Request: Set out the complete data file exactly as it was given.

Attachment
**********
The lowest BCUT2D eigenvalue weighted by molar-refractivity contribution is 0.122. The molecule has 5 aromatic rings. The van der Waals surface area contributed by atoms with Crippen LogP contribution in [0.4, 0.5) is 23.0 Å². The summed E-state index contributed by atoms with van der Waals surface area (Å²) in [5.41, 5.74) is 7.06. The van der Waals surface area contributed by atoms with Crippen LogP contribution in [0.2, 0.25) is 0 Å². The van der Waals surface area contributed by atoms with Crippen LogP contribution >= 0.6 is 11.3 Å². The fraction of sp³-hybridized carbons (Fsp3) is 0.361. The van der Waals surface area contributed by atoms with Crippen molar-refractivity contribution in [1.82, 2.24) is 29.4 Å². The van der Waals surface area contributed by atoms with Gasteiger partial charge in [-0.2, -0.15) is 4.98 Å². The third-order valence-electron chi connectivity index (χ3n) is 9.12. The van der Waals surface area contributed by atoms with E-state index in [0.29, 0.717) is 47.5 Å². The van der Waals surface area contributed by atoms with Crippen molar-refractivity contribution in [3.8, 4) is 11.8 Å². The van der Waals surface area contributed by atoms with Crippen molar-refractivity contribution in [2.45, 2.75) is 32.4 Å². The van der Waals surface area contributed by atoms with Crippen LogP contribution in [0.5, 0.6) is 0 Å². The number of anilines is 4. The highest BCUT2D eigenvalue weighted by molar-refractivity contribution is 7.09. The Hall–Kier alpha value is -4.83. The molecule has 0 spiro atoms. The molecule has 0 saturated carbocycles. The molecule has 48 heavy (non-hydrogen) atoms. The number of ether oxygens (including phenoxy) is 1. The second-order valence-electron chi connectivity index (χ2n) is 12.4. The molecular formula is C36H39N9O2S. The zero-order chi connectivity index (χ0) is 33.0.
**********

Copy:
The lowest BCUT2D eigenvalue weighted by molar-refractivity contribution is 0.122. The molecule has 5 aromatic rings. The van der Waals surface area contributed by atoms with Crippen LogP contribution in [0.4, 0.5) is 23.0 Å². The summed E-state index contributed by atoms with van der Waals surface area (Å²) in [5.41, 5.74) is 7.06. The van der Waals surface area contributed by atoms with Crippen LogP contribution in [0.2, 0.25) is 0 Å². The van der Waals surface area contributed by atoms with Crippen LogP contribution >= 0.6 is 11.3 Å². The fraction of sp³-hybridized carbons (Fsp3) is 0.361. The van der Waals surface area contributed by atoms with Crippen molar-refractivity contribution in [1.82, 2.24) is 29.4 Å². The van der Waals surface area contributed by atoms with Gasteiger partial charge in [-0.2, -0.15) is 4.98 Å². The third-order valence-electron chi connectivity index (χ3n) is 9.12. The van der Waals surface area contributed by atoms with E-state index in [0.29, 0.717) is 47.5 Å². The van der Waals surface area contributed by atoms with Crippen molar-refractivity contribution in [3.8, 4) is 11.8 Å². The van der Waals surface area contributed by atoms with Crippen molar-refractivity contribution in [2.45, 2.75) is 32.4 Å². The van der Waals surface area contributed by atoms with Crippen LogP contribution in [0.5, 0.6) is 0 Å². The number of anilines is 4. The highest BCUT2D eigenvalue weighted by molar-refractivity contribution is 7.09. The Hall–Kier alpha value is -4.83. The molecule has 0 spiro atoms. The molecule has 0 saturated carbocycles. The molecule has 48 heavy (non-hydrogen) atoms. The number of ether oxygens (including phenoxy) is 1. The second-order valence-electron chi connectivity index (χ2n) is 12.4. The molecular formula is C36H39N9O2S. The zero-order chi connectivity index (χ0) is 33.0.